Nov. 6, 2017
My research program is focused on global variability of dissolved organic matter and its interactions with metals in waters. We study organic matter and metal interactions because the presence of organic matter has been shown to decrease the toxicity of metal pollutants. My lab, and collaborators, have worked towards quantifying this protective effect so that regulators can consider this when establishing limits for dissolved metal pollutants. To universally apply these approaches we need to determine if organic matter from different sources interacts differentially with metals.
The opportunity to work in Brazil, on Amazonian organic matter, fits into my overall research program. In Brazil I met Aleicia Holland who was a postdoctoral fellow working at INPA (Instituto Nacional de Pesquisas da Amazônia) in Manaus, Brazil. The Amazon Basin represents an organic matter source very different from Southern Ontario and there is even variability within in the basin, thus, we have black, white and clear waters. Our paper, "Nickel toxicity to cardinal tetra (Paracheirodon axelrodi) differs seasonally and among the black, white and clear river waters of the Amazon Basin," found that the toxicity of nickel varied between the coloured river waters, seasons, and pH in the Amazon Basin, and that nickel was more toxic at pH 7 than at pH 4. Many parts of the Amazon Basin are naturally acidic and the pH naturally varies throughout the waterways.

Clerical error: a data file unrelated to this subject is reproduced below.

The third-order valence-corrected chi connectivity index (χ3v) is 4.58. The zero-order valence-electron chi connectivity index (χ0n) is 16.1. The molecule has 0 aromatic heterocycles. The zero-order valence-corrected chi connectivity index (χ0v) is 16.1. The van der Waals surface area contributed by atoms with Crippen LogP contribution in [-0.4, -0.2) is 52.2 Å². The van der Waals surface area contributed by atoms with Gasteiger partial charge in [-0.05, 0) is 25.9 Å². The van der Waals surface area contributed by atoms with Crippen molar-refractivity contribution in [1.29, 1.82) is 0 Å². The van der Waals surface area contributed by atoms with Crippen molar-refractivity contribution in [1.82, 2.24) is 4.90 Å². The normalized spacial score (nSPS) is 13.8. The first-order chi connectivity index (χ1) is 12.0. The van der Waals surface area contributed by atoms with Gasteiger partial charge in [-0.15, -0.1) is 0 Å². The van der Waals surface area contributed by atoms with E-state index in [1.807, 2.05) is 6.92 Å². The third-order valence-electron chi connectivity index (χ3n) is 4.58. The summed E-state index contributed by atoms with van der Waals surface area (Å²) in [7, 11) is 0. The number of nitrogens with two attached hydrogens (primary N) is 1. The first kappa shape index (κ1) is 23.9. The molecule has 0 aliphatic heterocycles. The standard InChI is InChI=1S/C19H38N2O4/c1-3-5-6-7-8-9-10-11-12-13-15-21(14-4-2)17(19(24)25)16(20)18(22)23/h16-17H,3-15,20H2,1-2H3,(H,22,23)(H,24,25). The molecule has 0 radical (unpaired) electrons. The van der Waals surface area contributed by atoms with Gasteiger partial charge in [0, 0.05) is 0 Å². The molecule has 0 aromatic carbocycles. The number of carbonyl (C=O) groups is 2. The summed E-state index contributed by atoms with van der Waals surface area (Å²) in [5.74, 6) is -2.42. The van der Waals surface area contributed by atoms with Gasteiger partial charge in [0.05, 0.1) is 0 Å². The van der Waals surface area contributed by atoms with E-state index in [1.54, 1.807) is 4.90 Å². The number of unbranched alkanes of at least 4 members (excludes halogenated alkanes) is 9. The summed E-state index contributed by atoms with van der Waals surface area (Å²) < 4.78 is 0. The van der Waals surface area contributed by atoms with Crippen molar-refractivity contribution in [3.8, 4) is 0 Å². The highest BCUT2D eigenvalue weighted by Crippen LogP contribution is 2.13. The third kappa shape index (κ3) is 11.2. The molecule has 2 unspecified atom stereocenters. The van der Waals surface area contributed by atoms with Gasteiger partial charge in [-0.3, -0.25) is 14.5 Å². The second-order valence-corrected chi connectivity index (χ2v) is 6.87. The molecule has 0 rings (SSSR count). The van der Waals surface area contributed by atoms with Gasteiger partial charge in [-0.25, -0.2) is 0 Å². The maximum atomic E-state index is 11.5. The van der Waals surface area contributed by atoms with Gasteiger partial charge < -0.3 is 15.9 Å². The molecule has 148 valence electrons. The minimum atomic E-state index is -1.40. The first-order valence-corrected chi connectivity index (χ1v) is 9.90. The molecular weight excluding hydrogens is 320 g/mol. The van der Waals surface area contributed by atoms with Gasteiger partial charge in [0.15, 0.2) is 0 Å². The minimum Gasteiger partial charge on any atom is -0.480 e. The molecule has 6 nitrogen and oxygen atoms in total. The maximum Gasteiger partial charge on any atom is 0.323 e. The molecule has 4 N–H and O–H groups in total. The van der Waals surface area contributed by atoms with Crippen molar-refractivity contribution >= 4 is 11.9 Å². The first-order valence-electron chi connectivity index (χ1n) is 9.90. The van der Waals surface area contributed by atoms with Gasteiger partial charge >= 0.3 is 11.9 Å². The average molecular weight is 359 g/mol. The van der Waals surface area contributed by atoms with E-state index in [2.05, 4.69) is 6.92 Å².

These findings were not surprising, however what surprised us was that some organic matter actually increased Ni toxicity at these acidic pHs. This is completely different from anything we have observed for other watersheds in North America and Europe. This has significant implications because water managers in the Amazon Basin will need to take this effect into account; they cannot use the procedures usually used in temperate regions but must develop Amazon-specific methods.
We are continuing this work and expanding to temperate and tropical Australian waters. Aleicia now has a faculty position in her native Australia (Latrobe University in Victoria) and recently I visited her lab there. While in Australia, I characterized organic matter that Aleicia had collected from the North to the South end of Australia from a variety of types of watersheds. The results of this characterization, and associated toxicity testing, will allow us to provide evidence-based, region-specific metal pollution management recommendations to regulators in Australia and for other tropical regions.
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